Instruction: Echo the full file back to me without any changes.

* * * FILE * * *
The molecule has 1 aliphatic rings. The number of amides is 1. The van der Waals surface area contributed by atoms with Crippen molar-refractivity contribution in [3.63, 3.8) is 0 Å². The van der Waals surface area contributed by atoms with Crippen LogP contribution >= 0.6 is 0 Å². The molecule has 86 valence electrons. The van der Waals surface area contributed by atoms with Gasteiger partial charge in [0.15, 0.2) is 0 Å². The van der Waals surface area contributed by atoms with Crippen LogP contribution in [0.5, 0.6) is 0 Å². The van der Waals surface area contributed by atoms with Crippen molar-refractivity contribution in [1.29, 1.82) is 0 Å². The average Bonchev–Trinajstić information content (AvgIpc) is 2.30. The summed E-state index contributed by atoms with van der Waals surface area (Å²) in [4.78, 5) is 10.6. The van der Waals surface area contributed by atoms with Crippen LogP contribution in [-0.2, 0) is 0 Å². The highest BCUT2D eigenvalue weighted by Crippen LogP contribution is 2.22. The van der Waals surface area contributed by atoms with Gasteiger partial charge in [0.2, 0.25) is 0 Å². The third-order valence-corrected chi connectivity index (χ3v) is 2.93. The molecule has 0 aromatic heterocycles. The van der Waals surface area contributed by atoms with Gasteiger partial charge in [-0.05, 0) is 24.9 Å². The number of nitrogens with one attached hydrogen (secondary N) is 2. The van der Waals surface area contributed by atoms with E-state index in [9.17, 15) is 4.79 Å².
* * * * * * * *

The molecule has 1 aliphatic rings. The number of amides is 1. The van der Waals surface area contributed by atoms with Crippen molar-refractivity contribution in [3.63, 3.8) is 0 Å². The van der Waals surface area contributed by atoms with Crippen LogP contribution >= 0.6 is 0 Å². The molecule has 86 valence electrons. The van der Waals surface area contributed by atoms with Gasteiger partial charge in [0.15, 0.2) is 0 Å². The van der Waals surface area contributed by atoms with Crippen LogP contribution in [0.5, 0.6) is 0 Å². The van der Waals surface area contributed by atoms with Crippen molar-refractivity contribution in [1.29, 1.82) is 0 Å². The average Bonchev–Trinajstić information content (AvgIpc) is 2.30. The summed E-state index contributed by atoms with van der Waals surface area (Å²) in [4.78, 5) is 10.6. The van der Waals surface area contributed by atoms with Crippen LogP contribution in [-0.2, 0) is 0 Å². The highest BCUT2D eigenvalue weighted by Crippen LogP contribution is 2.22. The van der Waals surface area contributed by atoms with Gasteiger partial charge in [0.2, 0.25) is 0 Å². The third-order valence-corrected chi connectivity index (χ3v) is 2.93. The molecule has 0 aromatic heterocycles. The van der Waals surface area contributed by atoms with Gasteiger partial charge in [-0.05, 0) is 24.9 Å². The number of nitrogens with one attached hydrogen (secondary N) is 2. The van der Waals surface area contributed by atoms with E-state index in [9.17, 15) is 4.79 Å².